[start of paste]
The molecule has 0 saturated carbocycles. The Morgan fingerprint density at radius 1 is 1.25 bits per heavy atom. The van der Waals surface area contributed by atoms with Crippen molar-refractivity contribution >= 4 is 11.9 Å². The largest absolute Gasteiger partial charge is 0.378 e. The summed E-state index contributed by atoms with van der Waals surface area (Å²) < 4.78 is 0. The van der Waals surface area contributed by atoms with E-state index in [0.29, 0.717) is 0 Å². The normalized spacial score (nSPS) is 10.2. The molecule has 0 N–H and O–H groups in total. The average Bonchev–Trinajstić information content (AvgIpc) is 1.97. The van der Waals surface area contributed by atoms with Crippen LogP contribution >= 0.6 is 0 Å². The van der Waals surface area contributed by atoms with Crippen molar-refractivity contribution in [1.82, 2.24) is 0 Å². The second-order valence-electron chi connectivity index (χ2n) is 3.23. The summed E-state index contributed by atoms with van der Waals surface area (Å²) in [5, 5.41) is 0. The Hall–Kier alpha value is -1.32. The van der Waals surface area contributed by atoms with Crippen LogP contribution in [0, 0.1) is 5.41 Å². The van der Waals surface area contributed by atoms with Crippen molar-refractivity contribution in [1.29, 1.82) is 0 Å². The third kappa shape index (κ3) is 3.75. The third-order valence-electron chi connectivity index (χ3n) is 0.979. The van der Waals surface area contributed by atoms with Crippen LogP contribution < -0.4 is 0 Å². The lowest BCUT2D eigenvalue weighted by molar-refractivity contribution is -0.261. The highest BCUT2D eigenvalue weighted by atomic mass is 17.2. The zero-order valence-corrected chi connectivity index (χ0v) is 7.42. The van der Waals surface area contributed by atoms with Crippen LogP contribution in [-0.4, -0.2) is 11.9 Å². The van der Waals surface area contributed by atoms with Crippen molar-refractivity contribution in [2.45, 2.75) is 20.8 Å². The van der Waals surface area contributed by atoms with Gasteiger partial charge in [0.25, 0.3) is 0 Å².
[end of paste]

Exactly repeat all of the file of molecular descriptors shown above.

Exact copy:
The molecule has 0 saturated carbocycles. The Morgan fingerprint density at radius 1 is 1.25 bits per heavy atom. The van der Waals surface area contributed by atoms with Crippen molar-refractivity contribution >= 4 is 11.9 Å². The largest absolute Gasteiger partial charge is 0.378 e. The summed E-state index contributed by atoms with van der Waals surface area (Å²) < 4.78 is 0. The van der Waals surface area contributed by atoms with E-state index in [0.29, 0.717) is 0 Å². The normalized spacial score (nSPS) is 10.2. The molecule has 0 N–H and O–H groups in total. The average Bonchev–Trinajstić information content (AvgIpc) is 1.97. The van der Waals surface area contributed by atoms with Crippen LogP contribution >= 0.6 is 0 Å². The van der Waals surface area contributed by atoms with Crippen molar-refractivity contribution in [1.82, 2.24) is 0 Å². The second-order valence-electron chi connectivity index (χ2n) is 3.23. The summed E-state index contributed by atoms with van der Waals surface area (Å²) in [5, 5.41) is 0. The Hall–Kier alpha value is -1.32. The van der Waals surface area contributed by atoms with Crippen LogP contribution in [0, 0.1) is 5.41 Å². The van der Waals surface area contributed by atoms with Crippen molar-refractivity contribution in [1.29, 1.82) is 0 Å². The third kappa shape index (κ3) is 3.75. The third-order valence-electron chi connectivity index (χ3n) is 0.979. The van der Waals surface area contributed by atoms with Crippen LogP contribution < -0.4 is 0 Å². The lowest BCUT2D eigenvalue weighted by molar-refractivity contribution is -0.261. The highest BCUT2D eigenvalue weighted by atomic mass is 17.2. The zero-order valence-corrected chi connectivity index (χ0v) is 7.42. The van der Waals surface area contributed by atoms with Crippen LogP contribution in [-0.4, -0.2) is 11.9 Å². The van der Waals surface area contributed by atoms with Crippen molar-refractivity contribution in [2.45, 2.75) is 20.8 Å². The van der Waals surface area contributed by atoms with Gasteiger partial charge in [0.25, 0.3) is 0 Å².